I went a bit crackers last month with marketing people whingeing about ‘regulations’ and ‘unprovable R.O.I.’. Do you blame me? Those are among the dreariest excuses for not engaging and building your brand using modern digital communications.
I’m okay now (*breathes*). In fact I’m so much more than okay because I’ve been looking at some intriguing case studies in financial services. The internet is full of them and they’re right up there with re-runs of TOWIE for ideal iPad-based entertainment on the commute.
At MRM, we have five rules to get your brand building right on social and digital and most of the activity I’ve been looking at fits these rules well. So without further ado…
Rule #1: use themes in your digital comms that are already strongly associated with your brand and working well
- Nucleus, the adviser wrap platform, built the Star Wars-themed game, Wrap Wars. It encouraged advisers to “Join The Rebellion”, demonstrating the collaborative nature of the platform and the disruptive space it occupies in the universe…of, erm, financial services. There was a “Which Star Wars Character Are You?” game on the website and lots of chances to win Star Wars lego. Importantly, there was no sales patter about the platform (so little to worry about regarding compliance. Yet, it converted 4,000 leads into 200+ prospects, which – in turn – led to 20 sales meetings booked with target IFA firms – all for just over 5k.
- Or how about Allianz Global Investors, whose tech-savvy boffins built two risk-themed games to promote their position as leaders in understanding and managing risk? One was called The Risk Factor which was a light-hearted game promoted on Twitter to rank the risks associated with a number of light-hearted senarios. The second – called the Market Master – was a model portfolio game where advisers could manage an investment portfolio through a series of events. The latter led to 10,555 Twitter engagements and 5,220 visits to their SmartRisk website, which aims to promote their risk-rated funds. They also had a 40% increase in follower numbers, largely – one would suspect – from IFAs.
Rule #2: talk about what interests your clients beyond financial products and services
- During the RHS Chelsea Flower Show, Brewin Dolphin researched 100 office workers in London who were both active on social media and self-declared gardening enthusiasts and sent them Brewin branded desktop gardens (like this and this) and encouraged them to share photos on social media.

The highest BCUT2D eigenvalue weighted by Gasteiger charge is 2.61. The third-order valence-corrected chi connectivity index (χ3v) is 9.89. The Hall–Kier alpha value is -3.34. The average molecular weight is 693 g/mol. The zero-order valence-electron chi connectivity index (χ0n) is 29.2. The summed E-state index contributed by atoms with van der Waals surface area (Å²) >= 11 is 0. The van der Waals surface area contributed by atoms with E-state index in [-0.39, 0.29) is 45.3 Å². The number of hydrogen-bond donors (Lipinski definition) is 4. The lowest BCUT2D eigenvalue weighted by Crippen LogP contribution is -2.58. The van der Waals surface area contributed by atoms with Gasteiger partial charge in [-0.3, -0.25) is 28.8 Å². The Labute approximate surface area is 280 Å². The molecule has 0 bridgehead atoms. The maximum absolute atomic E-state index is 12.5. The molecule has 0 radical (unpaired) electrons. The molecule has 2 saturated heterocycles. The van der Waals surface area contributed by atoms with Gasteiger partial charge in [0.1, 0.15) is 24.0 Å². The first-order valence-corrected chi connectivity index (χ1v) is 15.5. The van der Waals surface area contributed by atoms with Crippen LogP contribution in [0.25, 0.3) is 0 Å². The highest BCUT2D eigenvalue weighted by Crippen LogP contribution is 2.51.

- Another business that understands the cross-over between their clients and the UK’s gardening enthusiasts is M&G, which has used the Chelsea Flower Show several years in a row to launch its Little Garden Awards. The company has its own Facebook page dedicated to gardening.
Rule #3: social media is for listening as well as talking
- Schroders built a chat forum called Pulse with the express purpose of researching the views of target clients in a much deeper way than any survey could manage. It facilitated conversations with and between 40 consumers over 10 days and participants were recruited on the proviso that they were available to visit the forum and respond to pre-determined tasks and questions on a daily basis. By engaging with their audience in a real-time environment, Schroders said it gained “unparalleled insight into their decision-making, their perceptions of the company’s brand and the investment journey as a whole.” Managers added that the exercise was more enjoyable and valuable than “a box ticking exercise” for all involved.
- A cheeky aside: ask me how I can help you research the social media environment around your business.
Rule #4: understand the medium
- Hats off to Schroders again, who recognised over a year ago that their videos were being watched on the go more than at desks. So they’ve started a series called 60 second videos (recent example here). In this series, key spokespeople speak for a minute on a subject of relevance to their market, like Scottish independence, or self-driving cars. The style of these interviews not only conveys a sense of immediacy but understands the way people consume modern media in short spurts.
Rule #5: work out how the whole thing will be governed internally
- Many companies automatically assign social media to the marketing department. We believe that, since it has applications in customer services, PR, investor relations, HR and more, a wider approach is needed. This could mean having a head of digital who manages the functions in each of these departments, potentially with staff. Or you could go further, forming a social media committee, which is what Santander and several other firms have done. Whatever you do, it needs thought beyond single departments.
It might be too early for you to contemplate any of this stuff. So, next week, I’m going to be taking you through what you could do (almost) immediately to massively improve your company’s social media communications.
(Full disclosure: Brewin and Nucleus are clients of MRM.)